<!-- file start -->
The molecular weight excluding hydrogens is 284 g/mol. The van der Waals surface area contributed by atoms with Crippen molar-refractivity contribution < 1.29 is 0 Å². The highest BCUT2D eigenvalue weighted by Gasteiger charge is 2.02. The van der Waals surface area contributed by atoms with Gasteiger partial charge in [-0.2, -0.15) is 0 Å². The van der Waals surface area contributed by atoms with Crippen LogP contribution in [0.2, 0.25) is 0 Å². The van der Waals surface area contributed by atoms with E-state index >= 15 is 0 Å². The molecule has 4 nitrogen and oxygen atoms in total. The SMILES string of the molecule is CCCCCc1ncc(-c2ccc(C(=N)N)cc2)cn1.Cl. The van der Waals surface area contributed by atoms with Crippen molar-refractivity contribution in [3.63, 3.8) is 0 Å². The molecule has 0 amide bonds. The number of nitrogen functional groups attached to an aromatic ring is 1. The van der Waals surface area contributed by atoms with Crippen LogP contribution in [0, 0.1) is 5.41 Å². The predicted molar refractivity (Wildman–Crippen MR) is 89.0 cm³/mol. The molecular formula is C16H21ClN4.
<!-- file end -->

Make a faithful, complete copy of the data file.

The molecular weight excluding hydrogens is 284 g/mol. The van der Waals surface area contributed by atoms with Crippen molar-refractivity contribution < 1.29 is 0 Å². The highest BCUT2D eigenvalue weighted by Gasteiger charge is 2.02. The van der Waals surface area contributed by atoms with Gasteiger partial charge in [-0.2, -0.15) is 0 Å². The van der Waals surface area contributed by atoms with Crippen LogP contribution in [0.2, 0.25) is 0 Å². The van der Waals surface area contributed by atoms with E-state index >= 15 is 0 Å². The molecule has 4 nitrogen and oxygen atoms in total. The SMILES string of the molecule is CCCCCc1ncc(-c2ccc(C(=N)N)cc2)cn1.Cl. The van der Waals surface area contributed by atoms with Crippen molar-refractivity contribution in [3.63, 3.8) is 0 Å². The molecule has 0 amide bonds. The number of nitrogen functional groups attached to an aromatic ring is 1. The van der Waals surface area contributed by atoms with Crippen LogP contribution in [0, 0.1) is 5.41 Å². The predicted molar refractivity (Wildman–Crippen MR) is 89.0 cm³/mol. The molecular formula is C16H21ClN4.